Time Out

We decided to disappear to an island in a lake for the afternoon and evening after church last Sunday.

It was nice. We put up a hammock and I had my current book and phone camera. Elv snoozed. I read my book. The solitude of the island was lovely and our way of finding some needed grace in the wilderness.

Stress had added up again. Added up to the point that Amy’s baby shower threatened to be swallowed whole for me. But she arrived pretty and smiling and gracious despite a big day of helping Lance’s move. Her friends sat with her while she pulled sweet, boy-baby outfits and diapers and blankets from pretty bags. I am determined that the rest of life is not going to destroy the joy of a new grandbaby.

I feel really grateful and not a little triumphant because we are learning that it works to decide to let Jesus carry these things. Oh this isn’t a one time event, you know, handing it off to Jesus. By no means. This is a relationship. Problems do need to be worked through. And we make mistakes. And people hurt. And some people need to be confronted. All these are unavoidable realities. But we don’t need to carry them all day long. And lose our joy. Losing peace and sleep does not solve problems.

We have our own happy life to live. This doesn’t mean we don’t care about the sorrows and cares around us. It means that we guard our everyday living with ordinary work.

I like to think about how God has created a boundary for the oceans and the waterways. They can come no further, says the scripture. The same goes here. We make a conscious decision to drop problem solving to have clear minds and hearts to enjoy the beauty and bounty of our amazing garden. We are happy to pray. But we have exciting projects to do. People to love. Picnics. Fall campfires. Our own real life to live. If we let this go by being overburdened, we lose our ability to effectively pray about things or to help anything.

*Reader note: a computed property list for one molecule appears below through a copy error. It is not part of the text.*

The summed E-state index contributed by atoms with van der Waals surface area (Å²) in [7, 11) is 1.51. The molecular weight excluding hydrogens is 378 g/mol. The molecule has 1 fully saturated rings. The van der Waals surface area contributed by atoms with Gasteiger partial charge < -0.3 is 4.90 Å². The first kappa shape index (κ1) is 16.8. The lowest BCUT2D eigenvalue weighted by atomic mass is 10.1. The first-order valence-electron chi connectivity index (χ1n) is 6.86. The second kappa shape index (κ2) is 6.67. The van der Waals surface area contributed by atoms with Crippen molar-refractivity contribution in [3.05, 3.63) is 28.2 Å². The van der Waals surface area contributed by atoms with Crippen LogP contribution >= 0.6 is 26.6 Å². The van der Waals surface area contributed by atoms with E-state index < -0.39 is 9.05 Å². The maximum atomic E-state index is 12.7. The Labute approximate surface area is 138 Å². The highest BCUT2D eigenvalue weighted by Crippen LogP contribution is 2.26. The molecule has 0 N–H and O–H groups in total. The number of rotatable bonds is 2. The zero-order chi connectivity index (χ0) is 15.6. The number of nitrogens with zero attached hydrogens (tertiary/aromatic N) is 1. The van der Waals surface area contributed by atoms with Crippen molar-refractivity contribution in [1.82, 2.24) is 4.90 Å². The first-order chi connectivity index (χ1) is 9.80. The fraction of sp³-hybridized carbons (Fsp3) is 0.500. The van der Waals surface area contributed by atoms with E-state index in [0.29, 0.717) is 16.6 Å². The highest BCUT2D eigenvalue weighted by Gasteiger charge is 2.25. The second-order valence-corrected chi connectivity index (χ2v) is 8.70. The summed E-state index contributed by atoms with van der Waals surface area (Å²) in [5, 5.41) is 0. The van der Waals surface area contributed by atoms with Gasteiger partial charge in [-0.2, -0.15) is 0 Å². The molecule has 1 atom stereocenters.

That bee in the Snapdragon flower got to the nectar by crawling way into the flower. He almost disappeared in there. That’s where the good stuff of life is found for a bee. He’s not wringing his hands over whether the other bees are making it in life or not. He’s just doing what bees do, happily.

The best part of taking our problems to Jesus is that He is in control anyway, and whatever happens is within His notice and plan and mercy. He is not watching with gasps of horror over what just happened. I guess I can go can the pickles in peace.

1 thought on “Time Out”

  1. “It means that we guard our everyday living with ordinary work.” I really like this, Arla. And not just the quote – I mean the whole post.


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